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I'm not sure which hose you've tapped into, but the gauge is showing about 19 inches of vacuum in the picture. That sounds pretty normal for idling, although I haven't measured my Mazda's vacuum.

Most vehicles I've had vacuum gauges on seem to idle at or above 20 inches depending on such things as the elevation, whether it's in gear or the AC is on, etc.

At full throttle in gear on the road, the vacuum should fall to about zero.

Cruising at 60 mph, it should be between 10 and 15 inches or so, depending on the elevation and the engine load (hills, wind, etc).

It would take a supercharger or turbocharger to read a "boost" on the other side of the dial.
 

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but it has a turbocharger. is it not the skyactiv D which is a turbocharged diesel?
 

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While I can't comment on which line is right if you have the turbo diesel, what I can say is that seeing a vacuum at idle is completely normal. It will only show boost when the turbo is spooled and you're under load.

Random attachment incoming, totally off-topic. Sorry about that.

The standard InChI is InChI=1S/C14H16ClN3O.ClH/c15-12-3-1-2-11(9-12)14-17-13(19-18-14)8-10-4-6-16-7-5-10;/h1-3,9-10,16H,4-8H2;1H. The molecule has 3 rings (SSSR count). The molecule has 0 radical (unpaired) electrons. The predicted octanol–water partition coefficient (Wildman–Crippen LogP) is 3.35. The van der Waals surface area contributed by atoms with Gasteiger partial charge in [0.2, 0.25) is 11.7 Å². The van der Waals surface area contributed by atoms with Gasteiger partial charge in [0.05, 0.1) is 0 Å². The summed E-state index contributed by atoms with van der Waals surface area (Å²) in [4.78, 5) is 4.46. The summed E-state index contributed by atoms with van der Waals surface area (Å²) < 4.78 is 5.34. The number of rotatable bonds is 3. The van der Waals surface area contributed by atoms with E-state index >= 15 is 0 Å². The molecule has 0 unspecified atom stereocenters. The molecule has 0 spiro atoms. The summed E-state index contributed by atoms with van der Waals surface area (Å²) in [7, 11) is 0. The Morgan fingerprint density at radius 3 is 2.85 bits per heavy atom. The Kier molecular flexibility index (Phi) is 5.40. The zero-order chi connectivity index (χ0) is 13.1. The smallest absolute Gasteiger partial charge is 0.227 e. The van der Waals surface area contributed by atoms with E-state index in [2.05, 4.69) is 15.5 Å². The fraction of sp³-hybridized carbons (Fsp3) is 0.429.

If you don't get into boost when accelerating briskly it's connected incorrectly.
 

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Oops, I'm in the US and completely missed the part about this being a diesel Mazda3, so disregard Post #3 . We don't have Mazda3 diesels here in the States.

If the Mazda diesel is like my Ford F250 diesel and almost all others, it has no manifold vacuum because of the design and operation of the engine. So, vacuum gauges are generally only used for gasoline engines with throttle plates, not diesels.

The vacuum reading shown in the Post #1 may be from a vacuum pump supplying vacuum to the brake booster or something like that. So, I'd say the vacuum gauge is installed on the "wrong" hose; however, on a diesel, there is no "right" hose anyway.

I happen to have a vacuum/boost gauge like yours on my F250. The needle does not go to the vacuum side for reasons noted above. The needle on the boost side moves as a load is put on the engine and the turbocharger begins pumping. When the engine is idling, the needle is on "0."
 
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